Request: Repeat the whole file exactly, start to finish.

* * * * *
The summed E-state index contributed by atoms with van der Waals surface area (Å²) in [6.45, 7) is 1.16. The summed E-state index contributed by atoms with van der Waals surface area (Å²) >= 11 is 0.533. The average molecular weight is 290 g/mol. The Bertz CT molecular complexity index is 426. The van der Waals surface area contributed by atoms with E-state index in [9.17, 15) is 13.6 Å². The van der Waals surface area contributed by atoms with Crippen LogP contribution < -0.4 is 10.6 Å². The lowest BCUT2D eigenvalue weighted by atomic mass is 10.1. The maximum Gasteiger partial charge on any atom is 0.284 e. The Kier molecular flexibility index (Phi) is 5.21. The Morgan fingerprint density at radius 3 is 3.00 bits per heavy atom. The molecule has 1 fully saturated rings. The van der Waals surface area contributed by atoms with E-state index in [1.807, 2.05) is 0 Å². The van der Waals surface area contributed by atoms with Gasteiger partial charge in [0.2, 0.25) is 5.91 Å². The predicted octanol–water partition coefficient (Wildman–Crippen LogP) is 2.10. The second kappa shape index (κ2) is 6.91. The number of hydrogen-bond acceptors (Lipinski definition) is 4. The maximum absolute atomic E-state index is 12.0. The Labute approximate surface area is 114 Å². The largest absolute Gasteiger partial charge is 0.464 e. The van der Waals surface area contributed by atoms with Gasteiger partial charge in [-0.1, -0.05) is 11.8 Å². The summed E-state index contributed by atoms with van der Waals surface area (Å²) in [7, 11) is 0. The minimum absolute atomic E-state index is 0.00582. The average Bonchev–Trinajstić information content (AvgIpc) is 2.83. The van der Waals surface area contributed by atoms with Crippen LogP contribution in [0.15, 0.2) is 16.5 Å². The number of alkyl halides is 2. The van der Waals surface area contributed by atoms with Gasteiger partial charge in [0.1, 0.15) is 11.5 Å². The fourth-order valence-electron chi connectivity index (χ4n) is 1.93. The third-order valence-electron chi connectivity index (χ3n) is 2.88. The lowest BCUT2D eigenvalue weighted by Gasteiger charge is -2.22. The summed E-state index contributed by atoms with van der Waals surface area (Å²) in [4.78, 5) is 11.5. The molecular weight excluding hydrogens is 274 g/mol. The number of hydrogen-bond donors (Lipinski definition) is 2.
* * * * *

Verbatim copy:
The summed E-state index contributed by atoms with van der Waals surface area (Å²) in [6.45, 7) is 1.16. The summed E-state index contributed by atoms with van der Waals surface area (Å²) >= 11 is 0.533. The average molecular weight is 290 g/mol. The Bertz CT molecular complexity index is 426. The van der Waals surface area contributed by atoms with E-state index in [9.17, 15) is 13.6 Å². The van der Waals surface area contributed by atoms with Crippen LogP contribution < -0.4 is 10.6 Å². The lowest BCUT2D eigenvalue weighted by atomic mass is 10.1. The maximum Gasteiger partial charge on any atom is 0.284 e. The Kier molecular flexibility index (Phi) is 5.21. The Morgan fingerprint density at radius 3 is 3.00 bits per heavy atom. The molecule has 1 fully saturated rings. The van der Waals surface area contributed by atoms with E-state index in [1.807, 2.05) is 0 Å². The van der Waals surface area contributed by atoms with Gasteiger partial charge in [0.2, 0.25) is 5.91 Å². The predicted octanol–water partition coefficient (Wildman–Crippen LogP) is 2.10. The second kappa shape index (κ2) is 6.91. The number of hydrogen-bond acceptors (Lipinski definition) is 4. The maximum absolute atomic E-state index is 12.0. The Labute approximate surface area is 114 Å². The largest absolute Gasteiger partial charge is 0.464 e. The van der Waals surface area contributed by atoms with Gasteiger partial charge in [-0.1, -0.05) is 11.8 Å². The summed E-state index contributed by atoms with van der Waals surface area (Å²) in [7, 11) is 0. The minimum absolute atomic E-state index is 0.00582. The average Bonchev–Trinajstić information content (AvgIpc) is 2.83. The van der Waals surface area contributed by atoms with Crippen LogP contribution in [0.15, 0.2) is 16.5 Å². The number of alkyl halides is 2. The van der Waals surface area contributed by atoms with Gasteiger partial charge in [0.1, 0.15) is 11.5 Å². The fourth-order valence-electron chi connectivity index (χ4n) is 1.93. The third-order valence-electron chi connectivity index (χ3n) is 2.88. The lowest BCUT2D eigenvalue weighted by Gasteiger charge is -2.22. The summed E-state index contributed by atoms with van der Waals surface area (Å²) in [4.78, 5) is 11.5. The molecular weight excluding hydrogens is 274 g/mol. The number of hydrogen-bond donors (Lipinski definition) is 2.